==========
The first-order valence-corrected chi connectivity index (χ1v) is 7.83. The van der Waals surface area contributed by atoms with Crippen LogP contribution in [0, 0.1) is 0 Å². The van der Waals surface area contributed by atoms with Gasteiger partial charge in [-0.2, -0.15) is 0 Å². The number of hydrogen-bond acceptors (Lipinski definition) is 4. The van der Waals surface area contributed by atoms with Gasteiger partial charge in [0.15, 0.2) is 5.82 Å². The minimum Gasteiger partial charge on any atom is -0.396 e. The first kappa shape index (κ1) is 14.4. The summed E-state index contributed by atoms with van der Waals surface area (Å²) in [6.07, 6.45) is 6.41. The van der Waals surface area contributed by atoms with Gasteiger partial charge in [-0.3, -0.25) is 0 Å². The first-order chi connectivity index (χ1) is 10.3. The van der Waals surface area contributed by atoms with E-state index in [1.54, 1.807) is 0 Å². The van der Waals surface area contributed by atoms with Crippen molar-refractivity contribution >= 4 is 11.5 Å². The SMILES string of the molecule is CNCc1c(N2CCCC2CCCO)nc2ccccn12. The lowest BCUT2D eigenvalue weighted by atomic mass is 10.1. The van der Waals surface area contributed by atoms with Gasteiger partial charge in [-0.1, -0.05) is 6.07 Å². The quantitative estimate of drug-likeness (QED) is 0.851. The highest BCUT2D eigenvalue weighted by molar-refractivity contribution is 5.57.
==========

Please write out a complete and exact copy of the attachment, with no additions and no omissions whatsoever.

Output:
The first-order valence-corrected chi connectivity index (χ1v) is 7.83. The van der Waals surface area contributed by atoms with Crippen LogP contribution in [0, 0.1) is 0 Å². The van der Waals surface area contributed by atoms with Gasteiger partial charge in [-0.2, -0.15) is 0 Å². The number of hydrogen-bond acceptors (Lipinski definition) is 4. The van der Waals surface area contributed by atoms with Gasteiger partial charge in [0.15, 0.2) is 5.82 Å². The minimum Gasteiger partial charge on any atom is -0.396 e. The first kappa shape index (κ1) is 14.4. The summed E-state index contributed by atoms with van der Waals surface area (Å²) in [6.07, 6.45) is 6.41. The van der Waals surface area contributed by atoms with Gasteiger partial charge in [-0.3, -0.25) is 0 Å². The first-order chi connectivity index (χ1) is 10.3. The van der Waals surface area contributed by atoms with E-state index in [1.54, 1.807) is 0 Å². The van der Waals surface area contributed by atoms with Crippen molar-refractivity contribution >= 4 is 11.5 Å². The SMILES string of the molecule is CNCc1c(N2CCCC2CCCO)nc2ccccn12. The lowest BCUT2D eigenvalue weighted by atomic mass is 10.1. The van der Waals surface area contributed by atoms with Gasteiger partial charge in [-0.1, -0.05) is 6.07 Å². The quantitative estimate of drug-likeness (QED) is 0.851. The highest BCUT2D eigenvalue weighted by molar-refractivity contribution is 5.57.